Anastasia Mystery Officially Solved But Doubts Remain

The Romanov Royal Family

On This Date In History: The Romanov Royal Family in Russia met its doom. Czar Nicholas II was put in a bad spot as he was not really trained to be the Czar. He took the throne in 1896 and was pretty aloof; detached from the needs of his subjects. He committed the nation to an ill-advised war war with the Japanese in 1904.  The Russo-Japanese War ended pretty quickly with the Russian fleet annihilated quickly following a naval battle north of Japan.   

Execution Took Place in This Cellar

About a decade later Russia, like other European countries, was bound by a series of complicated alliances that took Russia and much of the rest of Europe into World War I with an army that was completely ill-equipped for modern warfare. They had lots of guys but they were more suited for a war in 1814 instead of 1914.   The people had gotten angry in 1905 and forced the Czar to create the Duma, a form of Congress. But he kept on dissolving the Duma whenever it came up with some sort of reforms. The war effort was denying the people basic necessities and Nick’s subjects became even angrier to the point of revolt though Nicholas remained oblivious to the people’s needs and their unrest.  So, in 1917 the Russian Revolution broke out. In July 1918 they captured the royal family and on this date in 1918, the family was lined up for a photograph and then gunned down.  A pit was alleged to have been dug and the bodies tossed in an burned.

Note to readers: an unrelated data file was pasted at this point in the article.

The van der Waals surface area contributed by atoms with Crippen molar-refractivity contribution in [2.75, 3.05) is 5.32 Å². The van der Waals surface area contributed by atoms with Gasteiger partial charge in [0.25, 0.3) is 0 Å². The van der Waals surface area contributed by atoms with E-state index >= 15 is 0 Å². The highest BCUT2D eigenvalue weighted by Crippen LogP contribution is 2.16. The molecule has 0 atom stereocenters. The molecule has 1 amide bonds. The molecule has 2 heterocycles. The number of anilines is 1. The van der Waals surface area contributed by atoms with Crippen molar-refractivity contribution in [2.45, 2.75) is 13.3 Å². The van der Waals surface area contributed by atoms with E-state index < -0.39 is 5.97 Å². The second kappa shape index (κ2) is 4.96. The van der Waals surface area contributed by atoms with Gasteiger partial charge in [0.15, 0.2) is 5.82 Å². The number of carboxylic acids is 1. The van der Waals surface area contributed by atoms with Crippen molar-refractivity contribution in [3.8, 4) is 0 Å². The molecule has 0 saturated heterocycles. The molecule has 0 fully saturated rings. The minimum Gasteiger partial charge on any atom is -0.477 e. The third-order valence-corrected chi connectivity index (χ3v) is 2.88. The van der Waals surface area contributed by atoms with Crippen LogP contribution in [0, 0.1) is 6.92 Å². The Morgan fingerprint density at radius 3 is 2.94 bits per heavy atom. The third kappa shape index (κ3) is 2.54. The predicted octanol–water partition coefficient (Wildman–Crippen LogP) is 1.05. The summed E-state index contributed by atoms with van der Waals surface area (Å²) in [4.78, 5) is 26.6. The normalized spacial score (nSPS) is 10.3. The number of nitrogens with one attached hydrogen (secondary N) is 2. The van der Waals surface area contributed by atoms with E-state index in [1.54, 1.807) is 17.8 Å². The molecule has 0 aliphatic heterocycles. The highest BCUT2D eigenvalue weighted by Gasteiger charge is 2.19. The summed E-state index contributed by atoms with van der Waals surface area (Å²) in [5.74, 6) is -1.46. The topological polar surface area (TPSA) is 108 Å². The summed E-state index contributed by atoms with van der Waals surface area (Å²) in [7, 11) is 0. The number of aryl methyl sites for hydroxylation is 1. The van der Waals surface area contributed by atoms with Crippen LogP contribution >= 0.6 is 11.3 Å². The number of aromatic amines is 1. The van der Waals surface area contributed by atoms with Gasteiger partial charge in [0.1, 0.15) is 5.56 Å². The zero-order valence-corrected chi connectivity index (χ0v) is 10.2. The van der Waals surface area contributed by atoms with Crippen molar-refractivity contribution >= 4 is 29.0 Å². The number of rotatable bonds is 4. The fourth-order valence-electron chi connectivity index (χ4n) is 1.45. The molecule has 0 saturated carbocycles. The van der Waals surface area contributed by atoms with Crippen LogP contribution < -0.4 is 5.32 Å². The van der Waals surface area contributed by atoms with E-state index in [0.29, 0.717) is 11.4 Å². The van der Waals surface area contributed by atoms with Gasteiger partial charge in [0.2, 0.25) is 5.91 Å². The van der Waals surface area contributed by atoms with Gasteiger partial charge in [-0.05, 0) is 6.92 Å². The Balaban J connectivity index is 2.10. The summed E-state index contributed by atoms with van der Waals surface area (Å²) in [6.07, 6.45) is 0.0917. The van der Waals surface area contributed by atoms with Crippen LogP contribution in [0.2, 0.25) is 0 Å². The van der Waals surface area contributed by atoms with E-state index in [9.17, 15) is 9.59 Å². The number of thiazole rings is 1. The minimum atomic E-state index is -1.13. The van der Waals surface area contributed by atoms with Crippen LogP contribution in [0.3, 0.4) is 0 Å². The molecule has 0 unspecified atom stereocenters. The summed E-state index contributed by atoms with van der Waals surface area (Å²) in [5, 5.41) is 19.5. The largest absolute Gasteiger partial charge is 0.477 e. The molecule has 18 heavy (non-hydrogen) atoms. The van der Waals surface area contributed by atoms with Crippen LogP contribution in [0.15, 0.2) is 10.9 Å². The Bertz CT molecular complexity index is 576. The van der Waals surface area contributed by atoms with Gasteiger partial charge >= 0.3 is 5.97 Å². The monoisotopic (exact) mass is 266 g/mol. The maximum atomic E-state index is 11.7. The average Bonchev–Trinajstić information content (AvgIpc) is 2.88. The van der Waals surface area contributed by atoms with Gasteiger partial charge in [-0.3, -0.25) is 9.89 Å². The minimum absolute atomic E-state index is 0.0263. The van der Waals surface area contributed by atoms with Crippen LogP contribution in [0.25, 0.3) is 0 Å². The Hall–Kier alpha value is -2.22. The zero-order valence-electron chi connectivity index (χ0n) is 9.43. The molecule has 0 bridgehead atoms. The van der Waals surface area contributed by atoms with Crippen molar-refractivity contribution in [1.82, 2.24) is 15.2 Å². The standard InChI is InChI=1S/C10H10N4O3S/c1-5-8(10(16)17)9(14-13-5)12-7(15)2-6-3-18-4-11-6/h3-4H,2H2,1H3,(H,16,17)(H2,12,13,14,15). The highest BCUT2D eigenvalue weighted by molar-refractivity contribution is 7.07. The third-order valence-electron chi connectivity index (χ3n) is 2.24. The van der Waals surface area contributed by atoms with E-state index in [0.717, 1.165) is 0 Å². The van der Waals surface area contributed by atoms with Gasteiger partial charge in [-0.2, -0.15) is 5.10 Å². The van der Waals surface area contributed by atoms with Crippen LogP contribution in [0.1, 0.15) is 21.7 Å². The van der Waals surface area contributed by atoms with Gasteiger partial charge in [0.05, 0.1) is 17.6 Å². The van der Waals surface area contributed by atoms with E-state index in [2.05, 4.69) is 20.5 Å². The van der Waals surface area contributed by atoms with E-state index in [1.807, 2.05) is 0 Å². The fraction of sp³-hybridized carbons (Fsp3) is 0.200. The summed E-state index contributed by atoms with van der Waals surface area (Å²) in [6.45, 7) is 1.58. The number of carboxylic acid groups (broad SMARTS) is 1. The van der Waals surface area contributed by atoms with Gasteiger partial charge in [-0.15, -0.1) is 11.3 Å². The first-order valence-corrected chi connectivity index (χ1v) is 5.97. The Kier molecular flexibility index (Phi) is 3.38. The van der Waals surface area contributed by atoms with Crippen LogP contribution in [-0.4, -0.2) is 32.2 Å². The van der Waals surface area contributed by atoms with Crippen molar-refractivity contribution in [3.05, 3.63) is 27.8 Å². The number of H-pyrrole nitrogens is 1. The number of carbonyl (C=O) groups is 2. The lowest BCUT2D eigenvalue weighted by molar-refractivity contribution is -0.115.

Anna 1953, Anastasia 1916

Anna 1953, Anastasia 1916

Rumor was that the whole family was killed except for Anastasia, the young daughter. During the 20th century, several women showed up in Europe and even the United States claiming to be Anastasia. The most convincing of these Anastasias was a woman, Anna Anderson, who moved to the United States and died there in 1984. The gravesite for the family was a state secret during the time of the Soviet Union.  But, with the end of communist rule the secret was revealed.  In 1991, the bodies of the Royal Family were exhumed from their supposed grave near the town of Ekaterinburg only to find that the mystery was not solved.  The grave of the Romanovs only had 5 bodies, not 7;  two were missing.  The missing bodies were that of the young male Romanov, Alexi Nikolaevich and one of his sisters.  It was assumed that the missing girl was Anastasia.   The bones in the grave were examined and  DNA comparisons between Anna Anderson and the Royal Family proved she was not Anastasia.  On July 17, 1998 a funeral was held for the 5 members of the Romanov family that had been found, almost exactly 80 years after they were killed.   In January 2008, scientists in Russia claimed that they a few months before had found the charred remains of two children near Ekaterinburg.  In April 2008, forensic experts claimed that they had confirmed that the remains were that one of  Alelxi and one of his sisters.  In March 2009,  apublished report  verified that all of the Romanov family had been identified and no one had survived the execution.  Case close, right?  Not exactly.